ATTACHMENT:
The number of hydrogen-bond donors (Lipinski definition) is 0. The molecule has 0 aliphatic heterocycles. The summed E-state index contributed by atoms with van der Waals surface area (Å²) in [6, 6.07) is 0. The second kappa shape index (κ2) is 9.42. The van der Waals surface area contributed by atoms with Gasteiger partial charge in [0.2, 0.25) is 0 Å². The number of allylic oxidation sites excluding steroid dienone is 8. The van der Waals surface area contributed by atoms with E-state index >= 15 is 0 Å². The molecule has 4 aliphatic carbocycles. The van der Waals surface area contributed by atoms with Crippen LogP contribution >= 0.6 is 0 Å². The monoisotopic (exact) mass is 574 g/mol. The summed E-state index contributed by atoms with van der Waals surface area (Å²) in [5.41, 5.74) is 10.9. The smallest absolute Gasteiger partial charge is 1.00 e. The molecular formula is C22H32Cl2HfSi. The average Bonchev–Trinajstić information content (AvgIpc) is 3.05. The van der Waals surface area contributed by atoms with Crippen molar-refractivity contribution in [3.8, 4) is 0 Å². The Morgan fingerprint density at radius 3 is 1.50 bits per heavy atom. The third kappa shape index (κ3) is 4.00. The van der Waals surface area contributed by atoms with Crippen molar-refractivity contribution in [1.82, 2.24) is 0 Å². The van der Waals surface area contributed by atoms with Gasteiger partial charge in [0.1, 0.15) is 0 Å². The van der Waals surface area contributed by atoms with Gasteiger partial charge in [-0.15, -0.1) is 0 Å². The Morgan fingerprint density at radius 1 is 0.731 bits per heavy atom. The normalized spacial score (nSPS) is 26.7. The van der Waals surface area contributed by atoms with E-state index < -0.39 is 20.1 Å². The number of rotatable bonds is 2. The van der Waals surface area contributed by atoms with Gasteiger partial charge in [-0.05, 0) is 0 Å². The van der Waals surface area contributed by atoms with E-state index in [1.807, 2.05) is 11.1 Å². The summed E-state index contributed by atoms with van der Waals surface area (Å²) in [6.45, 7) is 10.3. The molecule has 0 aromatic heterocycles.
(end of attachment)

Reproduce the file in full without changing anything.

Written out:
The number of hydrogen-bond donors (Lipinski definition) is 0. The molecule has 0 aliphatic heterocycles. The summed E-state index contributed by atoms with van der Waals surface area (Å²) in [6, 6.07) is 0. The second kappa shape index (κ2) is 9.42. The van der Waals surface area contributed by atoms with Gasteiger partial charge in [0.2, 0.25) is 0 Å². The number of allylic oxidation sites excluding steroid dienone is 8. The van der Waals surface area contributed by atoms with E-state index >= 15 is 0 Å². The molecule has 4 aliphatic carbocycles. The van der Waals surface area contributed by atoms with Crippen LogP contribution >= 0.6 is 0 Å². The monoisotopic (exact) mass is 574 g/mol. The summed E-state index contributed by atoms with van der Waals surface area (Å²) in [5.41, 5.74) is 10.9. The smallest absolute Gasteiger partial charge is 1.00 e. The molecular formula is C22H32Cl2HfSi. The average Bonchev–Trinajstić information content (AvgIpc) is 3.05. The van der Waals surface area contributed by atoms with Crippen molar-refractivity contribution in [3.8, 4) is 0 Å². The Morgan fingerprint density at radius 3 is 1.50 bits per heavy atom. The third kappa shape index (κ3) is 4.00. The van der Waals surface area contributed by atoms with Crippen molar-refractivity contribution in [1.82, 2.24) is 0 Å². The van der Waals surface area contributed by atoms with Gasteiger partial charge in [0.1, 0.15) is 0 Å². The van der Waals surface area contributed by atoms with Gasteiger partial charge in [-0.15, -0.1) is 0 Å². The Morgan fingerprint density at radius 1 is 0.731 bits per heavy atom. The normalized spacial score (nSPS) is 26.7. The van der Waals surface area contributed by atoms with E-state index < -0.39 is 20.1 Å². The number of rotatable bonds is 2. The van der Waals surface area contributed by atoms with Gasteiger partial charge in [-0.05, 0) is 0 Å². The van der Waals surface area contributed by atoms with E-state index in [1.807, 2.05) is 11.1 Å². The summed E-state index contributed by atoms with van der Waals surface area (Å²) in [6.45, 7) is 10.3. The molecule has 0 aromatic heterocycles.